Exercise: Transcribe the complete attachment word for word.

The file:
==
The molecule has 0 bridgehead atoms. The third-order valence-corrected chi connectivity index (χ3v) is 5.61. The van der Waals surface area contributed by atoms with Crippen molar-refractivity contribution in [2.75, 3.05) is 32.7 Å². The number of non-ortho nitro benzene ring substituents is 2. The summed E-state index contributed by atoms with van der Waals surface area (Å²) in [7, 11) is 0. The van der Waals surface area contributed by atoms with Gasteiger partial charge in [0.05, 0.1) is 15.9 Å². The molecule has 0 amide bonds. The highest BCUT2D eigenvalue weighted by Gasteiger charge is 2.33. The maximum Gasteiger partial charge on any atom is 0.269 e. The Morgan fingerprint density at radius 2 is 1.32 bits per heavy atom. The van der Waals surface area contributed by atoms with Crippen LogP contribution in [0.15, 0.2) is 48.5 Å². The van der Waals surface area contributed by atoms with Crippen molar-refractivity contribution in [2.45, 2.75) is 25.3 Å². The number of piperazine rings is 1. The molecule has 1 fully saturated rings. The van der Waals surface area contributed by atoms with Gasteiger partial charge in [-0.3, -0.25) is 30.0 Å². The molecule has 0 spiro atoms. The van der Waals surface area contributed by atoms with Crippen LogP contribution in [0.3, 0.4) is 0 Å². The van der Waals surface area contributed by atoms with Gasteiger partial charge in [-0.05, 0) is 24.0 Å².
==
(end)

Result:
The molecule has 0 bridgehead atoms. The third-order valence-corrected chi connectivity index (χ3v) is 5.61. The van der Waals surface area contributed by atoms with Crippen molar-refractivity contribution in [2.75, 3.05) is 32.7 Å². The number of non-ortho nitro benzene ring substituents is 2. The summed E-state index contributed by atoms with van der Waals surface area (Å²) in [7, 11) is 0. The van der Waals surface area contributed by atoms with Gasteiger partial charge in [0.05, 0.1) is 15.9 Å². The molecule has 0 amide bonds. The highest BCUT2D eigenvalue weighted by Gasteiger charge is 2.33. The maximum Gasteiger partial charge on any atom is 0.269 e. The Morgan fingerprint density at radius 2 is 1.32 bits per heavy atom. The van der Waals surface area contributed by atoms with Crippen LogP contribution in [0.15, 0.2) is 48.5 Å². The van der Waals surface area contributed by atoms with Crippen molar-refractivity contribution in [2.45, 2.75) is 25.3 Å². The number of piperazine rings is 1. The molecule has 1 fully saturated rings. The van der Waals surface area contributed by atoms with Gasteiger partial charge in [-0.3, -0.25) is 30.0 Å². The molecule has 0 spiro atoms. The van der Waals surface area contributed by atoms with Crippen LogP contribution in [0.3, 0.4) is 0 Å². The van der Waals surface area contributed by atoms with Gasteiger partial charge in [-0.05, 0) is 24.0 Å².